Or were. Nowadays, book publishing is so expensive and decreasingly profitable, that spending money on tours is often not feasible. Only the proven author, the one who has made big bucks on at least two books in a row, are sent out on tour by their publisher and even then, it’s iffy. (One exception would be the LDS publishing industry, though the tours are local only and don’t involve the expense of airfare or hotel accommodations with the requisite limo service and bowls of “red or green or blue-only” M&Ms. In other words, if you don’t live in Utah, you’re out of luck.) Not that it was ever easy. Rumor has it that Diana Gabaldon promoted her first book (Outlander 1991) by getting into the delivery van headed out to the book stores and chatting up her book with the driver who would then chat it up with the employees at the book store who, one only hoped, chatted it up with the book buyers. (Clearly this worked. She was in a rare spot, however, in that her publisher couldn’t narrow down a genre for the book which meant that she had no built-in genre fiction fan base, nor her then unknown name, on which to depend.)
On to my second point: the book blog tour has emerged as one of the single most effective ways to get the word out about your book for those of us who are not Diana Gabaldon, J.K. Rowling, Dan Brown, Stephenie Meyer, Stiegg Larsson, Orson Scott Card or James Patterson.
When Miss Delacourt Speaks Her Mind came out, I was rather new to the blogging world and had only enough confidence to ask a handful of blog friends (at the time, acquaintances, really) to be on my tour (though many lovely people voluntarily blogged about Miss D in the following months as seen in my sidebar). These sweet ladies wrote very nice posts about Miss D and I linked to them in my blog posts, as one does. It all happened in one short week but it was one of the longest of my life. I adored all the nice things people were saying about Miss D and I increasingly adored the people who were saying them, but by the end of the week I felt like someone who had indulged in way too many chocolate truffles. And cake. Topped off by extra rich chocolate milk. I don’t think it was the sweetness of the words that did it, it was just that I felt so braggy and even I was tired of reading about it to the point where I was almost bored. (This is not an indictment of those who have longer tours and, for various reasons too personal to share, only applies to how I see myself.) When you think about it, there aren’t very many situations in which we ask our friends, acquaintances and total strangers to click on a link to read good things about our work, day after day after day. After bloomin’ day. True, rabid fans exist but those who attended 129 viewings of Dirty Dancing or who have read Harry Potter a dozen times do so by choice, only. No one is expecting it and that kind of devotion is certainly not actively and intimately encouraged by the creator of said pieces of “art”. Yet . . .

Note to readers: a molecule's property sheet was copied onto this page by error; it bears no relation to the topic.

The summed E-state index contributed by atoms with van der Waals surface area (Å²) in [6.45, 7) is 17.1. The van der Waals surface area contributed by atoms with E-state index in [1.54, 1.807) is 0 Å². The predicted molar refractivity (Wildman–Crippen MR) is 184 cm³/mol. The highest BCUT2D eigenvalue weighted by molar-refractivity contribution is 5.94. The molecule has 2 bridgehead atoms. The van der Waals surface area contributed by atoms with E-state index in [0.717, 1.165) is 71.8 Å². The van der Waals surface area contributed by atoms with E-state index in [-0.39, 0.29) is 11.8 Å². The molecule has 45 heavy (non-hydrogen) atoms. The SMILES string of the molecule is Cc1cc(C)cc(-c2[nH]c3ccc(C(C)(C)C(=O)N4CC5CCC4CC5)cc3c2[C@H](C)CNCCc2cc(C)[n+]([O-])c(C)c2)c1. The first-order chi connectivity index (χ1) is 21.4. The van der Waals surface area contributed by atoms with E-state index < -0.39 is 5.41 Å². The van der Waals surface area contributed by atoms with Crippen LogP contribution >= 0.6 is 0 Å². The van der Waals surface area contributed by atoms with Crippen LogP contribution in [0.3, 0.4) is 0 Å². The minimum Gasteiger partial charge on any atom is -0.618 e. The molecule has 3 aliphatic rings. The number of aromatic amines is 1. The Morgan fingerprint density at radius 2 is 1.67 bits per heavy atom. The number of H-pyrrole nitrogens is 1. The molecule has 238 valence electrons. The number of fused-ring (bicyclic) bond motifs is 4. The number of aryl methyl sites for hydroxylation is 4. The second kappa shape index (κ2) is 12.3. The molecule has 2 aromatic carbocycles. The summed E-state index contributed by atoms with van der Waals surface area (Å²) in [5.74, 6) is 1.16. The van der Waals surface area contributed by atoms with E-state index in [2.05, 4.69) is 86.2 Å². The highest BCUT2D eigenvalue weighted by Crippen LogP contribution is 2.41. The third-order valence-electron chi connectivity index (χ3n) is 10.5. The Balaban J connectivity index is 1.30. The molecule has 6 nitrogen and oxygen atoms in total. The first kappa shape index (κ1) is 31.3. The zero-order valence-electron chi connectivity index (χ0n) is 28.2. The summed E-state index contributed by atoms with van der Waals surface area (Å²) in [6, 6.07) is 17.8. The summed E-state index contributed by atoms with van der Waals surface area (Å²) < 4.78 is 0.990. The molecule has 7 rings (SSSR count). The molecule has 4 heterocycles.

Which brings me to my main point (and about bloomin’ time!): I am going to have a month long book tour. (How ironic is that?) I think there are only 16 actual reviews coming up by 16 wonderful people who were asked to be on my tour and graciously accepted, or, in some cases, asked me if they could do it (clearly the smallest category), or who were begged to participate and promised wealth and riches galore if they did, something which I obviously can’t provide but I believe in Karma, (I do, I do, I dOOOOOOOOOOOOOOO), and so there you have it.
I appreciate each and every one of them more than I can say.
As a result, I will be blogging much more often, a circumstance that boggles the mind a bit when considering I rarely manage more than three posts per month these days in light of the extra full time job I have acquired (more on that later) on top of the full time job of wife, homemaker and mother of a Big Guy with Big Problems, which is on top of my full time job as a full time gimp which is fully taking up my time these days being as it is winter and wet and cold and I am about as lively and energetic as a wet noodle stuck to the bottom of the pasta pan, too worn out to even leap onto a plate for consumption, something a noodle plainly lives for, metaphorically speaking. (Tho the metaphorical part was obvious, right? Because, it if it wasn’t, I’m totally worried about you.)
(In the end, I guess this post is a big disclaimer, the claiming of which I am a big fan. At least I must be because I am always proclaiming disclaimers. In other words, sorry for all the posts from me that will be forthcoming, especially when I haven't been reading most of yours (even though I dearly want to) and sorry for asking you, again and again, to take pity on these selfless people who will be doing their best to present Miss Delacourt Has Her Day in a good light, by going and reading their posts, every other day for an entire month. I am doing it because I owe it to myself, my book and my publisher to give this book promotion thing a fair shot. I'm apologizing to you in advance for your status as innocent by-standers caught in the cross-hairs. The good news is: there will be prizes. Not many but a couple of them are pretty much to die for. Okay, 'nuff said so I shall now fall silent.)